What Apple has bought, and what it hasn'tMay 6, 2009: 9:36 AM ET
The first, courtesy of Technologizer's Harry McCracken, recaps a dozen other companies Apple was supposedly about to buy. The second, straight from Wikipedia, is the list of recent Apple acquisitions that actually occurred. Without further ado...
McCracken's Apple acquisitions that aren't going to happen:
- 2003 Universal Music. Source: The Register
- 2004 Pixar. Source: CNNMoney
- 2005 Tivo (TIVO). Source: Reuters via AppleInsider
- 2006 Palm (PALM). Source: Ars Technica
- 2006 Sun Microsystems (JAVA). Source: John C. Dvorak
- 2006 Disney (DIS). Source: Barron's via MarketWatch
- 2006 Nintendo. Source: Cnet
- 2007 Advanced Micro Devices (AMD). Source: Seeking Alpha
- 2008 Sony (SNE). Source: Bloomberg
- 2008 Adobe Systems (ADBE). Source: Robert X. Cringely
- 2009 Yahoo (YHOO). Source: Search Engine Watch
- 2009 Electronic Arts (ERTS). Source: Upside Down Charts
Wikipedia's List of mergers and acquisitions by Apple:
- 1997 Next (programming services). Value: $404 million
- 1997 Power Computing (cloned computers). Value: $100 million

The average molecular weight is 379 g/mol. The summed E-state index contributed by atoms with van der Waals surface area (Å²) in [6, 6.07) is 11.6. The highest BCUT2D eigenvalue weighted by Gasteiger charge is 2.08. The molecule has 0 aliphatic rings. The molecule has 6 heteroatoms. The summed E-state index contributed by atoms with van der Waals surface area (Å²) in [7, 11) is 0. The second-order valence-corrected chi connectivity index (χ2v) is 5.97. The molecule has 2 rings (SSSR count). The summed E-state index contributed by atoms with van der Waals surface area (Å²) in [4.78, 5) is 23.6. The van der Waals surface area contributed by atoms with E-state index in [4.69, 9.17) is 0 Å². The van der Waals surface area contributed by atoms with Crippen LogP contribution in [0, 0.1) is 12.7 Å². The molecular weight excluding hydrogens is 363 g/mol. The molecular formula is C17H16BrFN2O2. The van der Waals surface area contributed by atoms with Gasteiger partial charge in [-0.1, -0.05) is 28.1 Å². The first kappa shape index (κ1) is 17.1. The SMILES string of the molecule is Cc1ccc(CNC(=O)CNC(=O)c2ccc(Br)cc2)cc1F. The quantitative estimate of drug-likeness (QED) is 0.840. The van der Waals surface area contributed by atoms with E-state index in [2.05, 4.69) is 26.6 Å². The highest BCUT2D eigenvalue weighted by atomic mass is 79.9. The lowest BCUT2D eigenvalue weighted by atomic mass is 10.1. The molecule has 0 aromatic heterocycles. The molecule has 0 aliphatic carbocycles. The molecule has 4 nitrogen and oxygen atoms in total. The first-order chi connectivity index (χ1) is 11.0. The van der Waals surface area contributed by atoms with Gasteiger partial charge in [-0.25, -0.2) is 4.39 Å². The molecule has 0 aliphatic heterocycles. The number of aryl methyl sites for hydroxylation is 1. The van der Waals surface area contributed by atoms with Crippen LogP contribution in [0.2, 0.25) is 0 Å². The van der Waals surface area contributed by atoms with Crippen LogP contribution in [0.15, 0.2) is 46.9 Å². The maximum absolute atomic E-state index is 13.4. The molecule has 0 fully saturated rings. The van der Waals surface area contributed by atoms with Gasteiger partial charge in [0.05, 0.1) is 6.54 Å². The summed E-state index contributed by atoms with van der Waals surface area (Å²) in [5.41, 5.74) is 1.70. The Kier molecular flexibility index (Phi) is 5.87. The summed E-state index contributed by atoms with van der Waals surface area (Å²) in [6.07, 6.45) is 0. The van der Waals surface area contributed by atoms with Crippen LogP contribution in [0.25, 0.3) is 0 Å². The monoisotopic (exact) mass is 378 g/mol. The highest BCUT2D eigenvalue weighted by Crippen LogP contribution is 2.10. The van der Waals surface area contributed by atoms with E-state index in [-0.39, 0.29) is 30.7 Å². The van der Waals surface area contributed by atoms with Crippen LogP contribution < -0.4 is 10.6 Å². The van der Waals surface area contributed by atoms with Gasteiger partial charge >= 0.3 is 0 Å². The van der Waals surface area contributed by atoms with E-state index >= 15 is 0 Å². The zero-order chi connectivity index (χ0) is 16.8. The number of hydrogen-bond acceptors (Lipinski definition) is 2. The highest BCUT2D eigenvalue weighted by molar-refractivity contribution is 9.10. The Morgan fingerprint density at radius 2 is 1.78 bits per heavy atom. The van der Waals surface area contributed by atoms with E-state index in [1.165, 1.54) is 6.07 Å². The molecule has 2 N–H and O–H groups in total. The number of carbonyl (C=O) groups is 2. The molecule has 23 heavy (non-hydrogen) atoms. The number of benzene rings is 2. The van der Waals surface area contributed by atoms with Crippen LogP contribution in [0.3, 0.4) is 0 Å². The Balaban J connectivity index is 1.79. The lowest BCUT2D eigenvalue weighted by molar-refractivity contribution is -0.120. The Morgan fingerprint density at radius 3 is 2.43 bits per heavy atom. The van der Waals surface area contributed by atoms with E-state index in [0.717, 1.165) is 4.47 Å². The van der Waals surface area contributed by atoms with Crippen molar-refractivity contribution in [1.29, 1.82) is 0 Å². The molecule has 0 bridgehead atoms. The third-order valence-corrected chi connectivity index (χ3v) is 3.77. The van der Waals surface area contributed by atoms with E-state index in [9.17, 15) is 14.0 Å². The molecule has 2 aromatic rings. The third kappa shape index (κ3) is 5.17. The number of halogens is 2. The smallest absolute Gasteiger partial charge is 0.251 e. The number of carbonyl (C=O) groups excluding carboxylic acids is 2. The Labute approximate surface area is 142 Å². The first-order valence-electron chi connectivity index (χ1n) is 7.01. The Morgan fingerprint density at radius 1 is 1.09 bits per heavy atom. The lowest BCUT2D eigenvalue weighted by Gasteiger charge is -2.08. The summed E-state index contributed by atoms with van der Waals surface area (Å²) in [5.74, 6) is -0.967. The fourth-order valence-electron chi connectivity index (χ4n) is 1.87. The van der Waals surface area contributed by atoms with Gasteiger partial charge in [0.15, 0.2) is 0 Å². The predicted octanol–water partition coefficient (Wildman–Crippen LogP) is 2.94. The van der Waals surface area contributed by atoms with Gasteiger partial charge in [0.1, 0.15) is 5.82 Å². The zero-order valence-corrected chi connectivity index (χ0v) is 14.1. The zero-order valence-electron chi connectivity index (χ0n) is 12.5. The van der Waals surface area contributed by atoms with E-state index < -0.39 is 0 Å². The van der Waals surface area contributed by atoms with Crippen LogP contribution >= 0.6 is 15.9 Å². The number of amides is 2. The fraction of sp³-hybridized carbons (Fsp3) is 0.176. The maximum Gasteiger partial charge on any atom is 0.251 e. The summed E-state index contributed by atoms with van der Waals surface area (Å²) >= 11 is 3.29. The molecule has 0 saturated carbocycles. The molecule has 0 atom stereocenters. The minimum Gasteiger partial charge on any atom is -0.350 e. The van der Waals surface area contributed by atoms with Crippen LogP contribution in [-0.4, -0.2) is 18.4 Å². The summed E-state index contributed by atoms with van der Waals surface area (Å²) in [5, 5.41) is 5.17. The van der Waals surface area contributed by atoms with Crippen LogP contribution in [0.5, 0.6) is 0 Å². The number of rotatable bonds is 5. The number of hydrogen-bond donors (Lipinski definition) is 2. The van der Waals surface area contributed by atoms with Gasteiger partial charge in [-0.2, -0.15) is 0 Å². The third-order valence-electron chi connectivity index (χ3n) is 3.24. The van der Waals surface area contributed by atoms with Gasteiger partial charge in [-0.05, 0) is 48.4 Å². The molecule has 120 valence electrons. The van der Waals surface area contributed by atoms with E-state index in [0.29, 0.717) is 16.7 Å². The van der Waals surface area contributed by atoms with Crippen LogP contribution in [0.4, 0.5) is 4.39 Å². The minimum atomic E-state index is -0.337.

- 1999 Xemplar Education (software). Value: $5 million
- 1999 Raycer Graphics (graphic chips). Value: $15 million
- 2000 NetSelector (Internet software). Value: NA
- 2001 Astarte (DVD authoring software). Value: NA
- 2001 Source Technologies (graphics software). Value: NA
- 2001 PowerSchool (online info systems services). Value: $62 million
- 2002 Nothing Real (special effects software). Value: $15 million
- 2002 Zayante (software). Value: $13 million
- 2002 Silicon Grail Corp-Chalice (digital effects software). Value: NA
- 2002 Emagic (music production software). Value: $30 million
- 2006 Silicon Color (software). Value: NA
- 2006 Proximity (software). Value: NA
- 2008 P.A. Semi (semiconductors). $268 million
See the disconnect?
The first list is made up entirely of high-profile companies with huge price tags whose acquisition by Apple -- with a cash reserve of nearly $29 billion -- would make for juicy copy. As Good Morning Silicon Valley's headline puts it: "Apple's cash burning a hole in rumor mill's pocket."
But judging from the second list, those are precisely the kind of purchases Apple is least likely to make. "Apple's business philosophy," as the Wikipedia entry succinctly puts it, "is to acquire small companies that can be easily integrated into existing company projects."
"Twapple" is just not the kind of thing they drink in Cupertino.